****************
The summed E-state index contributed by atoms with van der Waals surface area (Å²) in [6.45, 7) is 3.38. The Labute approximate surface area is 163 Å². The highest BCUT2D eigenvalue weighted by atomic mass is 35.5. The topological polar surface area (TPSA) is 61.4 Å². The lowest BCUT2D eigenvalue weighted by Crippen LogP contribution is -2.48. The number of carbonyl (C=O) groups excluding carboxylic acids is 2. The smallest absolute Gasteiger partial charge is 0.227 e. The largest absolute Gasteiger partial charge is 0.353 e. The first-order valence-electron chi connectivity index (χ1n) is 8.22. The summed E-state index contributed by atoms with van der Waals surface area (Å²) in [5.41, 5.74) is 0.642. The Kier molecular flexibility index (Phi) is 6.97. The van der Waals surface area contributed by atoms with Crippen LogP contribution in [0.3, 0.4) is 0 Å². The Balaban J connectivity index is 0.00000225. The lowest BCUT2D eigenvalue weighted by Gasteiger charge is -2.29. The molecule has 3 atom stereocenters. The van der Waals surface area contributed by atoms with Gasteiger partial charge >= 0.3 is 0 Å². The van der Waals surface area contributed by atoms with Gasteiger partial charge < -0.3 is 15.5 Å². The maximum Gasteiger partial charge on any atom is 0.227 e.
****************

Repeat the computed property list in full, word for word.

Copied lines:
The summed E-state index contributed by atoms with van der Waals surface area (Å²) in [6.45, 7) is 3.38. The Labute approximate surface area is 163 Å². The highest BCUT2D eigenvalue weighted by atomic mass is 35.5. The topological polar surface area (TPSA) is 61.4 Å². The lowest BCUT2D eigenvalue weighted by Crippen LogP contribution is -2.48. The number of carbonyl (C=O) groups excluding carboxylic acids is 2. The smallest absolute Gasteiger partial charge is 0.227 e. The largest absolute Gasteiger partial charge is 0.353 e. The first-order valence-electron chi connectivity index (χ1n) is 8.22. The summed E-state index contributed by atoms with van der Waals surface area (Å²) in [5.41, 5.74) is 0.642. The Kier molecular flexibility index (Phi) is 6.97. The van der Waals surface area contributed by atoms with Crippen LogP contribution in [0.3, 0.4) is 0 Å². The Balaban J connectivity index is 0.00000225. The lowest BCUT2D eigenvalue weighted by Gasteiger charge is -2.29. The molecule has 3 atom stereocenters. The van der Waals surface area contributed by atoms with Gasteiger partial charge >= 0.3 is 0 Å². The van der Waals surface area contributed by atoms with Gasteiger partial charge < -0.3 is 15.5 Å². The maximum Gasteiger partial charge on any atom is 0.227 e.